Diwali and its origins

These 5 days of diwali are filled to the brim with lights, fireworks and food and is a time families from around the world come together to celebrate one of the most important hindu festivals of the year- a festival commemorating hope, the victory of good over evil, light over darkness and the idea of community. 


The origins of the festival  actually dates back to 5064 BC, the year lord Ram and Sita returned to their kingdom, Ayodhya, after a battle with the notorious demon Ravan. The tale states that since they were returning in the evening, the kingdom all lit clay lamps or “ diyas” and put them outside their homes, to light a path to navigate them back into the safety of their home. This tale originates in North India while in the south, they believe that diwali marks the day Lord Krishna slayed the demon Narkasur. 


Diwali not only marks a day of great importance for Hindu’s but rather for many other religions as well. In Jainism, Diwali marks the nirvana(liberation) of Mahavira’s soul who was the last and 24th Tirthtankara of the cosmic age. It was said that Jains light lamps on this day to remember him as well. In addition to hindus and jains, Sikhism also gives importance to Diwali as it was the day that Guru Hargobind celebrated victory over the imprisonment he faced by the Emperor

Jahangir. Many other religions such  as a small community of buddhists  celebrate Diwali. Whether it be based around faith or simply culture, Diwali as you can see, marks a day of celebration in everybody’s calendar.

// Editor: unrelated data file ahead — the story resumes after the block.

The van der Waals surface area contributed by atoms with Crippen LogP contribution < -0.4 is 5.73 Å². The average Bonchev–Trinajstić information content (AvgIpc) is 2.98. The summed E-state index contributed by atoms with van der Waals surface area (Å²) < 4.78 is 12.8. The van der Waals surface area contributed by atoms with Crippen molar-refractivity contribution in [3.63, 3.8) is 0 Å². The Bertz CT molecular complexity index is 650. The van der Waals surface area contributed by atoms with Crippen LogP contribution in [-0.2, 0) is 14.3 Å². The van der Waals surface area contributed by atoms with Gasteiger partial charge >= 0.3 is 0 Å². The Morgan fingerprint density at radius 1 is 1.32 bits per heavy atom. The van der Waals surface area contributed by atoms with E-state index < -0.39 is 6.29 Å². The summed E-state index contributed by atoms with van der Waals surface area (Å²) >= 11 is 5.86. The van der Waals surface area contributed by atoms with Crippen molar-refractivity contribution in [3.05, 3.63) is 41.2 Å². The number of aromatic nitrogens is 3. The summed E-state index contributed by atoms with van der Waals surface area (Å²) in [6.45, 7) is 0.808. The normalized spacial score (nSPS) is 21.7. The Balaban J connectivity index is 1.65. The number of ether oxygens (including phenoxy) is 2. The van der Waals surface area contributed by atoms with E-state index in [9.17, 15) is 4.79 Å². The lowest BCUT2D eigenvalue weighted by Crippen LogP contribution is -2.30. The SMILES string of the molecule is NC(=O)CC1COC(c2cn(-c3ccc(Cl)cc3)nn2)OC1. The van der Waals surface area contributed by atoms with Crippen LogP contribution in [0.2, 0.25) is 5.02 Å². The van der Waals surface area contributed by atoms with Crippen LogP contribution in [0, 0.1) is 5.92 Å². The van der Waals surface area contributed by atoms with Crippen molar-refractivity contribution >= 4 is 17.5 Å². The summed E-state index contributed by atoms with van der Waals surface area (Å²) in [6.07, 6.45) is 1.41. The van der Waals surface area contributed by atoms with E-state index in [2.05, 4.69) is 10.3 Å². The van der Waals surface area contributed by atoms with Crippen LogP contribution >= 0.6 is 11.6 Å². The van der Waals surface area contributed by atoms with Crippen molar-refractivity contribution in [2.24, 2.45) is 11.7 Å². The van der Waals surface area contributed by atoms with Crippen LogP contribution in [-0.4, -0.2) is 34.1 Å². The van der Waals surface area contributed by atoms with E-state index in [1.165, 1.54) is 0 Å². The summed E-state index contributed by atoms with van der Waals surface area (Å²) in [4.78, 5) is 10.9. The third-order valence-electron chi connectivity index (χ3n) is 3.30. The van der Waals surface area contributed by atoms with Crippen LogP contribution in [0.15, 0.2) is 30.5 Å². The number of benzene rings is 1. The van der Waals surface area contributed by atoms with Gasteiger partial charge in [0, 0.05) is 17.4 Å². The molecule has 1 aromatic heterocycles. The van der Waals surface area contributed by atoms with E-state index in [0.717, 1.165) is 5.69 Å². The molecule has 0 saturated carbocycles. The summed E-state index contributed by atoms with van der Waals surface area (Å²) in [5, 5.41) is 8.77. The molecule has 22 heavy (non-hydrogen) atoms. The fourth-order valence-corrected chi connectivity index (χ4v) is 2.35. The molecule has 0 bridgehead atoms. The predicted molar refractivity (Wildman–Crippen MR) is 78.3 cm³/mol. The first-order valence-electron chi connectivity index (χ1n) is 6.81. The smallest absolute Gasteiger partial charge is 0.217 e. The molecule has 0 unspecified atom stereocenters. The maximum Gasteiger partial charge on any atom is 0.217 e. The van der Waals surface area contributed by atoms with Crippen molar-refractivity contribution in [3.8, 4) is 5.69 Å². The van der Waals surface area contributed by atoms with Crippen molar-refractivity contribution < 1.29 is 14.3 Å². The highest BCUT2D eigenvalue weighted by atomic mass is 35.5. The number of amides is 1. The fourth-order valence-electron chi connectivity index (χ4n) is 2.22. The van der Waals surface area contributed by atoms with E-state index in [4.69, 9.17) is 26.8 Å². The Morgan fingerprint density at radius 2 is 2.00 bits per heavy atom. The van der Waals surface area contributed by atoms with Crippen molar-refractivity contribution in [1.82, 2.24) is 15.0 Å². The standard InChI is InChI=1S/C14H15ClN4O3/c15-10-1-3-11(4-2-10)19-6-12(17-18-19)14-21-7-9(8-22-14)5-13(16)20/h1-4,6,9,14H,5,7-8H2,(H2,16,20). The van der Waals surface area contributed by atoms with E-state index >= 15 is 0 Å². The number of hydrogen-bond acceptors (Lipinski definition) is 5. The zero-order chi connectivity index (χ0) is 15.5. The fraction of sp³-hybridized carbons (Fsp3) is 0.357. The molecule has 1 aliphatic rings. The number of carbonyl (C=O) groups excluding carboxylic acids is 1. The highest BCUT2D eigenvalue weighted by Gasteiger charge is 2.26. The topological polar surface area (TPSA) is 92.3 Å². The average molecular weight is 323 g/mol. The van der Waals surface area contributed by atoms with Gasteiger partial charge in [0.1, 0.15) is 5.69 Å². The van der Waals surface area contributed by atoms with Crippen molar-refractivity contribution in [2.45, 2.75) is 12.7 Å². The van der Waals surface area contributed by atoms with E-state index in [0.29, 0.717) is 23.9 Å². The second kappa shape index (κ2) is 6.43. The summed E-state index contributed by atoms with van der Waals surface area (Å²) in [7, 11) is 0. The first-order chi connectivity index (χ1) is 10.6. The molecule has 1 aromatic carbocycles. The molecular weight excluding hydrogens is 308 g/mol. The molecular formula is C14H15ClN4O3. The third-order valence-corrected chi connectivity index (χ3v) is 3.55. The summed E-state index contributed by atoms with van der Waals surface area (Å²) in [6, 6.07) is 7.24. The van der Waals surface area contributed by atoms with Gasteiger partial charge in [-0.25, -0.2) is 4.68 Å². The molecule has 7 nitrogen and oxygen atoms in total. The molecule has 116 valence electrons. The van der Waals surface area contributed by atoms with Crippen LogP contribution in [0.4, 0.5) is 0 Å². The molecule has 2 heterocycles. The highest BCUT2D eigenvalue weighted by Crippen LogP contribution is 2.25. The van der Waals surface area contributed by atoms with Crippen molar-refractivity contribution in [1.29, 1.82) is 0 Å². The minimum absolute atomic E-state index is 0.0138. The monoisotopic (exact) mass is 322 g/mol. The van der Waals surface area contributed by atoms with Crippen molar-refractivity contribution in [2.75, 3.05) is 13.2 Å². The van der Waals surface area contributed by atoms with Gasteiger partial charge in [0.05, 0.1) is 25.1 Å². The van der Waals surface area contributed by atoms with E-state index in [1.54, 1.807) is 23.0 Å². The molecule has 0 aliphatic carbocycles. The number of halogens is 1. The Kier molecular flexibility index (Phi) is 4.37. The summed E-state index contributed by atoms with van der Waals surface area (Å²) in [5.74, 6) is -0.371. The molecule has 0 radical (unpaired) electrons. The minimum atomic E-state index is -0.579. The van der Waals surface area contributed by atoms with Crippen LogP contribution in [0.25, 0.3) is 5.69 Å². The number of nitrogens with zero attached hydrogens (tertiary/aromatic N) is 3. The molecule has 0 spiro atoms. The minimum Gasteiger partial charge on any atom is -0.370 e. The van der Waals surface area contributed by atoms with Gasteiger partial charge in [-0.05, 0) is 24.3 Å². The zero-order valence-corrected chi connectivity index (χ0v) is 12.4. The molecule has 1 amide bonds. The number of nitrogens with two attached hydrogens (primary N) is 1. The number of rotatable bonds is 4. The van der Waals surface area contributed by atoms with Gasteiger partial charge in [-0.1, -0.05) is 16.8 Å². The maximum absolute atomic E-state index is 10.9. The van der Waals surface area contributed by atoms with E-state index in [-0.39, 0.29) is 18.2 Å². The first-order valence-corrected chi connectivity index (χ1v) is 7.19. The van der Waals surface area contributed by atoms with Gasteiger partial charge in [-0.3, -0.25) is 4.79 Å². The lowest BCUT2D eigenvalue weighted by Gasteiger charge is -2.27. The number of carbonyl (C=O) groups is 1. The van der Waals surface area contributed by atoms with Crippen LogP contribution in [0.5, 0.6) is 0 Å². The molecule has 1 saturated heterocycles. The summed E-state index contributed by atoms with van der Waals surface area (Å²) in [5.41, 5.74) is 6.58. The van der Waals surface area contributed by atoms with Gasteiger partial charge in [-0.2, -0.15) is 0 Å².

For Hindus, Diwali is a time of year they welcome Lakshmi, the goddess of wealth and good fortune into their homes and by lighting diyas it represents they are welcoming the devi into their homes for blessings and good fortune. Diwali is also the Hindu New year and so Hindus practise the traditions of cleaning their homes, wearing new clothing, worshipping their precious objects such as gold. They decorate their houses with flowers and lights to mark the auspicious occasion and in some rural parts of India, they even follow the traditions of leaving their doors open throughout the day and night, as no doors should be closed to God. 

This year it was even more of a reason to celebrate as the first British asian prime minister, Rishi Sunak was appointed on the day of diwali. Rishi sunak, a proud Hindu, was seen lighting diyas outside of 10 downing street that day as well.

Diwali is a celebration that is celebrated by many religions with the common belief that ultimately light always emerges victorious over darkness.


Happy Diwali! 

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